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Rhonda Herrington Bulmer
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October 2nd, 2006
You're welcome to my opinion
by Rhonda Herrington Bulmer

Canadians encourage the marketplace of ideas, but I think that Christians who wander around the marketplace chatting people up are no longer welcome. An evangelist used to be just another stranger on whom you could slam the door, but soon it may be illegal to even knock. Consider the following stories:

August 21, 2006 Calgary Sun: “Praying aloud gets a man jailed;” A Christian is arrested for obstruction after a complaint was made regarding his quiet observation of an outdoor occult festival. April, 2005: Teacher is suspended after a social commentary on homosexuality is published in local paper; 2001: Ontario Human Rights Commission penalizes printer $5,000 for refusing to print letterhead for a homosexual advocacy group on religious grounds;” February 28, 2005, the Western Standard: Canadian Revenue Agency threatens to withdraw a church’s tax exemption because the minister was critical of the Liberal government’s social policy.

Okay, so do you shrug and think, “Who cares? They probably had it coming.” If you do, shame on you. Today’s irritation with religious zeal will become tomorrow’s state control of virtually everything.

It’s trendy in our post-modern society to dislike and label Christians—if you’re a Christian, you’re a George Bush-Stephen Harper (same thing)-loving, Iraq-fighting, oil-burning, globe-warming, homophobic bigot. Christianity is erroneously seen as a white-man’s religion, a throwback to greedy European colonialism. Moreover, the media tends to categorize religious people under terms like ‘moderate,’ ‘fundamentalist,’ ‘evangelical,’ or ‘funda-gelical.’ Such labels insinuate the following: “Moderates are reasonable, and ‘fundamentalists’ are dangerous.” Seeing that I subscribe to the ‘fundamentals’ of Christianity, I could be considered a “fundamentalist” as defined by the media. Yet, I wince, because in the minds of listeners, the term lumps me with those that fly planes into buildings.

Society is so motivated to pursue individual rights, moral relativism, and to guard against anyone being offended, that it is willing to throw away the overarching freedoms that protect us all by vilifying people that don’t agree. Our problem lies with the definition of the words ‘intolerance,’ and ‘hatred.’ Lately, any public mention of the word ‘homosexuality’ and ‘sin’ in the same sentence is liable to put you in front of the Human Rights Commission for inciting hatred. Sweden, Australia, Britain…Canada. The right to preach unpopular views publicly in these countries is being tested. People do not want to hear, “Repent, or you too will perish,” outside the walls of a church. Not anymore.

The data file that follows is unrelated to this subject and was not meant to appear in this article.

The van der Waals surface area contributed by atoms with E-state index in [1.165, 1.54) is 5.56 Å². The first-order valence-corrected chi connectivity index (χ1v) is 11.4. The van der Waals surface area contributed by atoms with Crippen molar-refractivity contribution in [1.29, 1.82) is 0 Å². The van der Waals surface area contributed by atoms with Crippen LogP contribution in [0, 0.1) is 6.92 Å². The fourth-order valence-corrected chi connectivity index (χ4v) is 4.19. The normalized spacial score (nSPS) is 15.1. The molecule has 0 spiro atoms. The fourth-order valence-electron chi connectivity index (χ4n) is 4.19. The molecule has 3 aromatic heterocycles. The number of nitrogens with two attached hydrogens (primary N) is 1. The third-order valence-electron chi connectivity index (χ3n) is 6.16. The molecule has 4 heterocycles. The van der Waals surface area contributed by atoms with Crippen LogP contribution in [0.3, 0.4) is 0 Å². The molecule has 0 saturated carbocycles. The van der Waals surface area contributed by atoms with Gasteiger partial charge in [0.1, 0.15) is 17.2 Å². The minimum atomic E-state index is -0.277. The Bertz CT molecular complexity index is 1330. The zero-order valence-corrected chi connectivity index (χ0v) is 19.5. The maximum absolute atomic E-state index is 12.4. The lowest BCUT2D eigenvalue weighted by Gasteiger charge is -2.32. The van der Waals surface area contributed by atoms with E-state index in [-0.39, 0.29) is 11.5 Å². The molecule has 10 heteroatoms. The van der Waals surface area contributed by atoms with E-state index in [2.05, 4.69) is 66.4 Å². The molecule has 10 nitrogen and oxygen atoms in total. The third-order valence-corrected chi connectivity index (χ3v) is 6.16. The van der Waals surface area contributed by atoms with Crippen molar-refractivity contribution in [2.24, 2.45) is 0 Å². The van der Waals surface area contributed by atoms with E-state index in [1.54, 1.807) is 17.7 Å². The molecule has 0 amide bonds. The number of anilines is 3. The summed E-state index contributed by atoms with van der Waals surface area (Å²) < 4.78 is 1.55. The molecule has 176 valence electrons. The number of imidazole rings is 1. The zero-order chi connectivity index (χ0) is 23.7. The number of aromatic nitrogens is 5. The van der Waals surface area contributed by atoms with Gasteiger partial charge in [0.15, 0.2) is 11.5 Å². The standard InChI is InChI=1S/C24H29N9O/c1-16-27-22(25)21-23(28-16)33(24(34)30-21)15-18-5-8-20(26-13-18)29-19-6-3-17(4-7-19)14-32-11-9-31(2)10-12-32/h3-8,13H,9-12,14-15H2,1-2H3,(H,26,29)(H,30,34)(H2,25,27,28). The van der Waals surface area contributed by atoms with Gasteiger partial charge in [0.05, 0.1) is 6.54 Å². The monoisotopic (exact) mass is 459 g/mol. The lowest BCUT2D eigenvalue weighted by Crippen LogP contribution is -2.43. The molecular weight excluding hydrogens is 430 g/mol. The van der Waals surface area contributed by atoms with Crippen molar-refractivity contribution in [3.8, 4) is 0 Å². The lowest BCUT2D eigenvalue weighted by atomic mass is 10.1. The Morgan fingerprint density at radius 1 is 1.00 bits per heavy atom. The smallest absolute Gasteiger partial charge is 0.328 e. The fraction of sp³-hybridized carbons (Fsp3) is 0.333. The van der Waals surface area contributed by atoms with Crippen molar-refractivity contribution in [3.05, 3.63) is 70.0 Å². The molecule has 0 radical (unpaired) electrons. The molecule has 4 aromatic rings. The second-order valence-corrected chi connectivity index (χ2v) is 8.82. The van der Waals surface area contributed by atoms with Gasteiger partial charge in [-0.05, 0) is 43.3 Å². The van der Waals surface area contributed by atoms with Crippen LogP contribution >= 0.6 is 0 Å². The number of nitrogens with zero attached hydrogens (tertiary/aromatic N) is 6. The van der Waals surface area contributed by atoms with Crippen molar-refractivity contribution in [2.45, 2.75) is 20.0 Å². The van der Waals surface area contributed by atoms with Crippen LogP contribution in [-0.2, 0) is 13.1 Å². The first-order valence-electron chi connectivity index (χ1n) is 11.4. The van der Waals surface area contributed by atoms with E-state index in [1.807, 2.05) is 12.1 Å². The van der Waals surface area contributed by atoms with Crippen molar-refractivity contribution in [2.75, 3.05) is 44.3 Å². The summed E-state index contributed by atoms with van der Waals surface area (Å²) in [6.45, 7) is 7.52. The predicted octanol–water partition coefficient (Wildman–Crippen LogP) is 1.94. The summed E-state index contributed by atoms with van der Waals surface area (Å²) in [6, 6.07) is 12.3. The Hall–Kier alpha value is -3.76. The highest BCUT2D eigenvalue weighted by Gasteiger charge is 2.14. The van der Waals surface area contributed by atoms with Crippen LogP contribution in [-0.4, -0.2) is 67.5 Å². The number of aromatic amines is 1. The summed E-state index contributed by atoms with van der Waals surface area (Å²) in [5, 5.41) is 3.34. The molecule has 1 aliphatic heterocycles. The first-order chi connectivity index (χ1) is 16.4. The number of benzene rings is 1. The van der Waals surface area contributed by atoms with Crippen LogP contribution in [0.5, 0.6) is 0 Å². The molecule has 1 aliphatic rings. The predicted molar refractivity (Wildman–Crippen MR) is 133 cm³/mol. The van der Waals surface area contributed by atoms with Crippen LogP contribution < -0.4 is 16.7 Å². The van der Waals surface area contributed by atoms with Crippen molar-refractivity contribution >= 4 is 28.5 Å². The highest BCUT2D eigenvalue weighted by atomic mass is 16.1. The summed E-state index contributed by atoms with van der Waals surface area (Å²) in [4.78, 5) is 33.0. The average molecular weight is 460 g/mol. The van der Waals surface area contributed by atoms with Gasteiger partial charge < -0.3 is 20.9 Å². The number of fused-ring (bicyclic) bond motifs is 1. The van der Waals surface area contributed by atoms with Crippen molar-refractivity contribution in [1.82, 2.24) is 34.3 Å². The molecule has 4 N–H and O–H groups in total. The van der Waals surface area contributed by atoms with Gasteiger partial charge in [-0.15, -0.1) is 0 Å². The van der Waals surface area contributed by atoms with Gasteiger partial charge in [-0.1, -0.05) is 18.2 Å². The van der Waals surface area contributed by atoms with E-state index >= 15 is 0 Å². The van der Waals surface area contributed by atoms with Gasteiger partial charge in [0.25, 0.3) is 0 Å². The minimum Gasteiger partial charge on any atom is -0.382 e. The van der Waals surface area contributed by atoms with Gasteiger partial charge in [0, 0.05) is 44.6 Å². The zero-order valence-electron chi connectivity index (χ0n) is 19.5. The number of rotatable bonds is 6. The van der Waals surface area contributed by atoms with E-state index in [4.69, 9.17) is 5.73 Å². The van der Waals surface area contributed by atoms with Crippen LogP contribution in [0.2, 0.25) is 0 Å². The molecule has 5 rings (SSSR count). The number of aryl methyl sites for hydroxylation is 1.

Canada’s Charter of Rights and Freedoms is supposed to guarantee freedom of expression and freedom of worship for every citizen, and states we are “under God.” Yet, in Canada, we criticize Stephen Harper for saying, “God bless Canada” at the end of a speech. Why? Because he’s considered a Christian, and Christians have “a hidden agenda.” What is that hidden agenda, exactly?

Since democracy is defined as government by the people, especially rule of the majority, it is only as good as the people who exercise that political authority. I recognize that societal paradigm-shifts make big changes in social policy. But I lament that these present changes make Christianity “scary.” I never thought that my faith might someday put me in a Canadian jail as it does in other countries, but someday, it just might. And I’m afraid that you won’t care.

These headlines serve as a warning for all people who love freedom and democracy in our nation. Societal trends, which seek to protect citizens from religion will actually attempt to destroy religion, at least religion that isn’t sanctioned and regulated by the state.

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